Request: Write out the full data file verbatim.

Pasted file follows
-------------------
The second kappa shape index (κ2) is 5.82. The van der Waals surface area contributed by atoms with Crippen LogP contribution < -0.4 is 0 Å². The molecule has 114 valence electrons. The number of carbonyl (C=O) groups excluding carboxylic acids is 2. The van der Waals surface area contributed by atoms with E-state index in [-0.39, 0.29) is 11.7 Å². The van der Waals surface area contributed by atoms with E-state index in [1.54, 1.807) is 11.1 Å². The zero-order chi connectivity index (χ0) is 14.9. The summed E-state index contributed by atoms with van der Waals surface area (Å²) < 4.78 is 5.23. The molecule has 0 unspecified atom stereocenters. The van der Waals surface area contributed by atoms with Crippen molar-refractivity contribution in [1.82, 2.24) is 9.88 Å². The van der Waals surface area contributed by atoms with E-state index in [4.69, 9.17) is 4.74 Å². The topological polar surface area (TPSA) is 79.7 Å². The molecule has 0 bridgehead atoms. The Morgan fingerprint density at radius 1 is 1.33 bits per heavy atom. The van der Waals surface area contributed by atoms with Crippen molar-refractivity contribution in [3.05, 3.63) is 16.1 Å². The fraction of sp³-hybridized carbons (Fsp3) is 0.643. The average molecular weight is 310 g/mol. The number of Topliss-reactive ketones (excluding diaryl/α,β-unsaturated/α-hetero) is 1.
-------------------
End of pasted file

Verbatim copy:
The second kappa shape index (κ2) is 5.82. The van der Waals surface area contributed by atoms with Crippen LogP contribution < -0.4 is 0 Å². The molecule has 114 valence electrons. The number of carbonyl (C=O) groups excluding carboxylic acids is 2. The van der Waals surface area contributed by atoms with E-state index in [-0.39, 0.29) is 11.7 Å². The van der Waals surface area contributed by atoms with E-state index in [1.54, 1.807) is 11.1 Å². The zero-order chi connectivity index (χ0) is 14.9. The summed E-state index contributed by atoms with van der Waals surface area (Å²) < 4.78 is 5.23. The molecule has 0 unspecified atom stereocenters. The van der Waals surface area contributed by atoms with Crippen molar-refractivity contribution in [1.82, 2.24) is 9.88 Å². The van der Waals surface area contributed by atoms with E-state index in [4.69, 9.17) is 4.74 Å². The topological polar surface area (TPSA) is 79.7 Å². The molecule has 0 bridgehead atoms. The Morgan fingerprint density at radius 1 is 1.33 bits per heavy atom. The van der Waals surface area contributed by atoms with Crippen molar-refractivity contribution in [3.05, 3.63) is 16.1 Å². The fraction of sp³-hybridized carbons (Fsp3) is 0.643. The average molecular weight is 310 g/mol. The number of Topliss-reactive ketones (excluding diaryl/α,β-unsaturated/α-hetero) is 1.